compared to you we were quiet the sissies, but I guess it felt more like a holiday to us ;) We needed 6 days and had the comfort of a bed each night + a relaxing breakfast in the morning… no such hurry as you described (and we didn’t have to carry the gear for camping outside). and you’re right the way near Newcastle is really not worthwhile the trouble. The best part was the route through the national park.
This July I walked the West Highland Way in Scotland (blog posts coming up soon) with my wife. We also took more time, slept in beds, and after the third day I decided to have my gear carried from one stop to the next. It was much more enjoyable!
Thinking about doing this in the next week or so. I’m only going to have 4 days to do it though. I’ve walked the West Highland Way and various others so I’m fairly fit. Just wondered what your miles/hours walked each day was? Trying to work it out if it’s do-able!
It can be done, especially now because the days are already quite long. Thus, you can start walking very early and walk until late in the evening, covering a long distance. Because I was sleeping rough, I could really walk until I dropped, regardless of whether there was a village or a B&B.
The walk itself is not strenuous, even though along the wall (in the middle section) it’s going up and down and up and down and up and down. Maybe you have walked the cliff section of the South Downs Way? Then you know what I mean.
If you are not bent on walking the exact distance of the National Trail, you may consider moving the start and the finish. There is nothing left of the wall west of Carlisle, and the first visible remnants in the east are at Heddon-on-the-Wall. You might want to concentrate on the part between these two points. Transport to/from Carlisle is not a problem, but I don’t know about Heddon-on-the-Wall. The book which I mention under no. 4 has all the local buses though.
Don’t carry too much stuff! But then, you know that from your other walks probably. I walked the WHW last summer and it was beautiful! But after the 3rd day, I started using these baggage transport services because I had gotten so fed up with carrying 15 kg.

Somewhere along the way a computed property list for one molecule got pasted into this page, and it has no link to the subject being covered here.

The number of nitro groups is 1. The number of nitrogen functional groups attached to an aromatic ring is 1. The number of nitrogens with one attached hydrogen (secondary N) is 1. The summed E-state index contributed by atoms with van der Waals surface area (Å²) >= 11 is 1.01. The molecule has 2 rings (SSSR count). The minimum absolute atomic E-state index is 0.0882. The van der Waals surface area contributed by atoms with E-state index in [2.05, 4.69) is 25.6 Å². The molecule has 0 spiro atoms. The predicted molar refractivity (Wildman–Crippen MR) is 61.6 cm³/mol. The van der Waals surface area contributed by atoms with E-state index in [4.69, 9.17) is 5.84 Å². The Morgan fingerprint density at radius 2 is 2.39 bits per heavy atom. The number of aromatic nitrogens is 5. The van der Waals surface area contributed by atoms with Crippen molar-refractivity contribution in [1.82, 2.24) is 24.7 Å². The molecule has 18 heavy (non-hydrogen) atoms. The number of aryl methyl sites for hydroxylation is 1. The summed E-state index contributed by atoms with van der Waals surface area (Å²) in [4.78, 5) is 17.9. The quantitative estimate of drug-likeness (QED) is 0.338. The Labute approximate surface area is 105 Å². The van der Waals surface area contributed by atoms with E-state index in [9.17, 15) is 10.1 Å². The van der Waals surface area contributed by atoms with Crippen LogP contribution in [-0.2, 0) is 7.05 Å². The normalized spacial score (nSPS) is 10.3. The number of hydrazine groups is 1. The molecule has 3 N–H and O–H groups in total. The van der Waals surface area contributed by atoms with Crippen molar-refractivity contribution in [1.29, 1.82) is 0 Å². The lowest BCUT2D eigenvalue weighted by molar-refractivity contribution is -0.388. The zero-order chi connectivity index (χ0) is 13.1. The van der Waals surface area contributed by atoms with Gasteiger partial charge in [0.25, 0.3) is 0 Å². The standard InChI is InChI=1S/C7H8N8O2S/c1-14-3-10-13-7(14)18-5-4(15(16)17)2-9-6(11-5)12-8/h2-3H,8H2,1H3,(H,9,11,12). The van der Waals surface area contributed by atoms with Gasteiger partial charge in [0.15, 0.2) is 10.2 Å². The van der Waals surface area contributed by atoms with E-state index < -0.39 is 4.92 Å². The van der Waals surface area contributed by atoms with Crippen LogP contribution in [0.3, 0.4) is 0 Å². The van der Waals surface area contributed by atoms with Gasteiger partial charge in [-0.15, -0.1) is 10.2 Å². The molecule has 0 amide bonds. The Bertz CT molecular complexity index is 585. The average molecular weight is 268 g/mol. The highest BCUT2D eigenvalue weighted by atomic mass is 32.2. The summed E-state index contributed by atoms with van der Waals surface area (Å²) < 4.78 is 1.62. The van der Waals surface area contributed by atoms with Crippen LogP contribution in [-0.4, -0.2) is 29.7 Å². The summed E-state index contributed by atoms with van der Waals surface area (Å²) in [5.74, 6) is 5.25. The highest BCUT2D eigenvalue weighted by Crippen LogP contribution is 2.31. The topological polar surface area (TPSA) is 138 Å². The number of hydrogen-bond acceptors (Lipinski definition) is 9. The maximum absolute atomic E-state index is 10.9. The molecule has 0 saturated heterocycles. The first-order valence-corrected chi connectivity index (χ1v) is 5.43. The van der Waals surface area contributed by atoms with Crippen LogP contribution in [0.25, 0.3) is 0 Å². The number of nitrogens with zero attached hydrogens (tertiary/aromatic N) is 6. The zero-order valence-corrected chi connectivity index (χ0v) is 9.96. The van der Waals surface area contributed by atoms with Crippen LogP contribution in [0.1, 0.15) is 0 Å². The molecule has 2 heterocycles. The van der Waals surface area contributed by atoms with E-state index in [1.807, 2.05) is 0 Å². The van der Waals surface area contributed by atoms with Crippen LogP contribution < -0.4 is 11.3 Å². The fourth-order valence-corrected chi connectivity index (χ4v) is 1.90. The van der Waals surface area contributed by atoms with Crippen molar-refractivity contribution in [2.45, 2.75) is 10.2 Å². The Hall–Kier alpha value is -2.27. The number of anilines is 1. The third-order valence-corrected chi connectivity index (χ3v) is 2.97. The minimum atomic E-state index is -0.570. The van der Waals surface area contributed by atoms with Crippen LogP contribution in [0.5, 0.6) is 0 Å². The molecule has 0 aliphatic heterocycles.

Hi there – I’m planning on hiking in a few weeks and was planning on bringing a tarp rather than tent to save weight and to wild camp. Is that advisable with the wind and potential rain? Will there be enough trees to tie it up?
Also, I’m quite concerned about water! How far off-trail do I need to go to get it?
You do need to get off the trail because the trail, particularly in the middle section, goes on top of a ridge where there are no villages.
But I think I never had to walk away from the trail for more than 2 km.
I didn’t go all the way to the next pub, but only to the nearest house and used the tap on the wall or asked them for tap water.
I only had a tarp, too, for exactly the same reasons.
There are not too many trees, but if you have a good (i.e. the OS) map, it will indicate any little forest, so you can set a destination for the night. Once I had to put up the tarp on one of these stone walls diving one field from the other.
Because you will still be walking in summer, I think it should be OK.
One thing I took instead of a tent was an extra wind protection cover for the sleeping bag. Very light, but it adds super comfort. That makes sleeping without a tent much more agreeable.
I am very curious about how it will go! Please let me know once you have done the walk.
Enjoy the great views!
hello there … am thinking of hiking mid to end of October .. does it sound crazy to you because of the temperatures and wind and shorter days ? thanks for all the tips though (was also wondering how many km off trail i would have to get to get tap water …)
Going in October is better than not going at all. :)
And you are aware of the problems, so that is good.
If you want to sleep outside, you will need a tent at that time of the year. And preferably an extra layer for the sleeping bag.
I never had to walk more than 2 or 3 km off the trail to get water.
Thanks for your reply of last August !
i’ve just been back, 2 days ago, very happy overall with my trip, only managed to wild camp two nights in the end … but i’m sure to plan for future walking holidays now i’m well equiped & when the weather gets warmer in a few months’ time, … and at my age (!!! … over 50 …) i wouldn’t have set off if i had not been able to read other walker’s account of that trip (…. since i had not wild camped for … a good 36 years ….).
Thank you very much for sharing your experience! I am so happy to read about it. And two nights of wild camping in October so far north is really quite tough (particularly because a lot of the landscape is quite open and windy). I am glad it inspired you to do more of the same!